After his team won by 88 points earlier this week, a Connecticut high school girls basketball coach was punished for one game. After a 92-4 loss to Lyman Hall on Monday night, Sacred Heart Academy reprimanded coach Jason Kirck and apologized.
“Sacred Heart Academy values the lessons taught and cultivated through athletic participation including ethical and responsible behavior, leadership and strength of character and respect for one’s opponents,” Sister Sheila O’Neill
Psychosis is a mental illness marked by a loss of connection to reality. Telling a team that they must not play their best for fear of offending the other team is just that, not reality. In the real world, if you fail a test by one point, they are not going to bump your score up to make sure your feelings are not hurt. They are going to hold you accountable to the score that you earned.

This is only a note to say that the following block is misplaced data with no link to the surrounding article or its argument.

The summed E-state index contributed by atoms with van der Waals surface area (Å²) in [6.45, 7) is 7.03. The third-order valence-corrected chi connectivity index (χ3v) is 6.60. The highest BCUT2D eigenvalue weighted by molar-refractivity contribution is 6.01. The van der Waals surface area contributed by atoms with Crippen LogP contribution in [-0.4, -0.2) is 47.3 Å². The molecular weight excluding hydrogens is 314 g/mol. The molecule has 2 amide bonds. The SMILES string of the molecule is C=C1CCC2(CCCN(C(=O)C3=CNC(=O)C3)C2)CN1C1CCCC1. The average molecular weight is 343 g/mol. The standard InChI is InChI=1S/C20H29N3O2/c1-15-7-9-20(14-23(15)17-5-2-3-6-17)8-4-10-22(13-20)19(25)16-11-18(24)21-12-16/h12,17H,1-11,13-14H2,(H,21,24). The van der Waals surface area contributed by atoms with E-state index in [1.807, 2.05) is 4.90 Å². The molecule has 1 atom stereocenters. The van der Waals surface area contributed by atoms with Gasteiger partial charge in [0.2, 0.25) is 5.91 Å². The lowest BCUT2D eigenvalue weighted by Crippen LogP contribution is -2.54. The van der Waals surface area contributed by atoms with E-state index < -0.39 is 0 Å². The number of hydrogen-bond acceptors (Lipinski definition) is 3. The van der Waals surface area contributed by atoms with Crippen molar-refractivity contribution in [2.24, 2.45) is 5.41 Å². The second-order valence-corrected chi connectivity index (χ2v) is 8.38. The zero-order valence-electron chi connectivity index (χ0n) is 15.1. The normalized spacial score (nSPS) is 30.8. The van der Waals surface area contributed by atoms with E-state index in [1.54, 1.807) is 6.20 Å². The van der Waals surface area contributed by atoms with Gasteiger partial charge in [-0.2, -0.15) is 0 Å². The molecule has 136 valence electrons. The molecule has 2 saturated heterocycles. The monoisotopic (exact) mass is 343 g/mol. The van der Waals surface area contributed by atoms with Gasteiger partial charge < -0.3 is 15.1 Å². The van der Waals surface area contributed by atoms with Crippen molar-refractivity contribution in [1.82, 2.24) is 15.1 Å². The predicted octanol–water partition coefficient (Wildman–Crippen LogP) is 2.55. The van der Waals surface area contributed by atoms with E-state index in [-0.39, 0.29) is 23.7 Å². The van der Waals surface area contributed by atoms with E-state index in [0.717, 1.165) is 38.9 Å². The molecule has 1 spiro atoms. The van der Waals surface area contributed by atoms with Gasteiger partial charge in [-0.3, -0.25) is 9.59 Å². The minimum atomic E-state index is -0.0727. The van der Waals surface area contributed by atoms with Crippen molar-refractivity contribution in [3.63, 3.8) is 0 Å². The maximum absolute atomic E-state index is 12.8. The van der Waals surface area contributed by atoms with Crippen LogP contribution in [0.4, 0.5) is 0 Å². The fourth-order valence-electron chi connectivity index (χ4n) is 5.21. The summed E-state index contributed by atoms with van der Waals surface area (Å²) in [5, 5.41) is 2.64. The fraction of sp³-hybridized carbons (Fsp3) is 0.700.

When we shelter our students from reality, we produce life long consequences that will sit with them for the rest of their lives. They are not being given the tools to cope and react appropriately which will carry struggles on into their adult lives.
In the real world, there is not a trophy for every participant. Only those who are successful are rewarded. Altering outcomes is not ethical because it creates a false and dishonest illusion. The school acted in bad faith by not protecting the coach for simply wanting his team to be successful and do the best that they could.